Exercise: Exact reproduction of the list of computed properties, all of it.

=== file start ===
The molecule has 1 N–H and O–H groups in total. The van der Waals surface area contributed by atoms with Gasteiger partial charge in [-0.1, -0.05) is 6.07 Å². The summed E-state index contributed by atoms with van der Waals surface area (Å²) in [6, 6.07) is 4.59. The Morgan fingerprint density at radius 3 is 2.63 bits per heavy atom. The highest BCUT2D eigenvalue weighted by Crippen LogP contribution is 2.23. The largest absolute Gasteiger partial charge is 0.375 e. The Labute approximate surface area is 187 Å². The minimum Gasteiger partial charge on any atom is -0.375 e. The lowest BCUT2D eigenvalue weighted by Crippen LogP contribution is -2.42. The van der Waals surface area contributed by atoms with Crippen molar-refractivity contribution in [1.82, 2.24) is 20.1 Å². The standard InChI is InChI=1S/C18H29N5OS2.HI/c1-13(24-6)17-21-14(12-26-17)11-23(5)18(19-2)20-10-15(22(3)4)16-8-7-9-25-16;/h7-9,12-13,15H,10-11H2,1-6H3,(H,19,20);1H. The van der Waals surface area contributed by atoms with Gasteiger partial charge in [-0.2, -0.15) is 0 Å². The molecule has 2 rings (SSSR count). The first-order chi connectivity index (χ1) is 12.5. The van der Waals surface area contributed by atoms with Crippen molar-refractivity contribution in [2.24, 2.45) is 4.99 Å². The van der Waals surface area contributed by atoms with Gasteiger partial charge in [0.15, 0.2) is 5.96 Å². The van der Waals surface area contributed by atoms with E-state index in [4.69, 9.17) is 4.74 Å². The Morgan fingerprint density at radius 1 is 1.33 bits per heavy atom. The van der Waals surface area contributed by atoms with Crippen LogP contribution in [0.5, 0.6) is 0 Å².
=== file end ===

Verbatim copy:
The molecule has 1 N–H and O–H groups in total. The van der Waals surface area contributed by atoms with Gasteiger partial charge in [-0.1, -0.05) is 6.07 Å². The summed E-state index contributed by atoms with van der Waals surface area (Å²) in [6, 6.07) is 4.59. The Morgan fingerprint density at radius 3 is 2.63 bits per heavy atom. The highest BCUT2D eigenvalue weighted by Crippen LogP contribution is 2.23. The largest absolute Gasteiger partial charge is 0.375 e. The Labute approximate surface area is 187 Å². The minimum Gasteiger partial charge on any atom is -0.375 e. The lowest BCUT2D eigenvalue weighted by Crippen LogP contribution is -2.42. The van der Waals surface area contributed by atoms with Crippen molar-refractivity contribution in [1.82, 2.24) is 20.1 Å². The standard InChI is InChI=1S/C18H29N5OS2.HI/c1-13(24-6)17-21-14(12-26-17)11-23(5)18(19-2)20-10-15(22(3)4)16-8-7-9-25-16;/h7-9,12-13,15H,10-11H2,1-6H3,(H,19,20);1H. The van der Waals surface area contributed by atoms with Gasteiger partial charge in [-0.2, -0.15) is 0 Å². The molecule has 2 rings (SSSR count). The first-order chi connectivity index (χ1) is 12.5. The van der Waals surface area contributed by atoms with Crippen molar-refractivity contribution in [2.24, 2.45) is 4.99 Å². The van der Waals surface area contributed by atoms with Gasteiger partial charge in [0.15, 0.2) is 5.96 Å². The van der Waals surface area contributed by atoms with E-state index in [4.69, 9.17) is 4.74 Å². The Morgan fingerprint density at radius 1 is 1.33 bits per heavy atom. The van der Waals surface area contributed by atoms with Crippen LogP contribution in [0.5, 0.6) is 0 Å².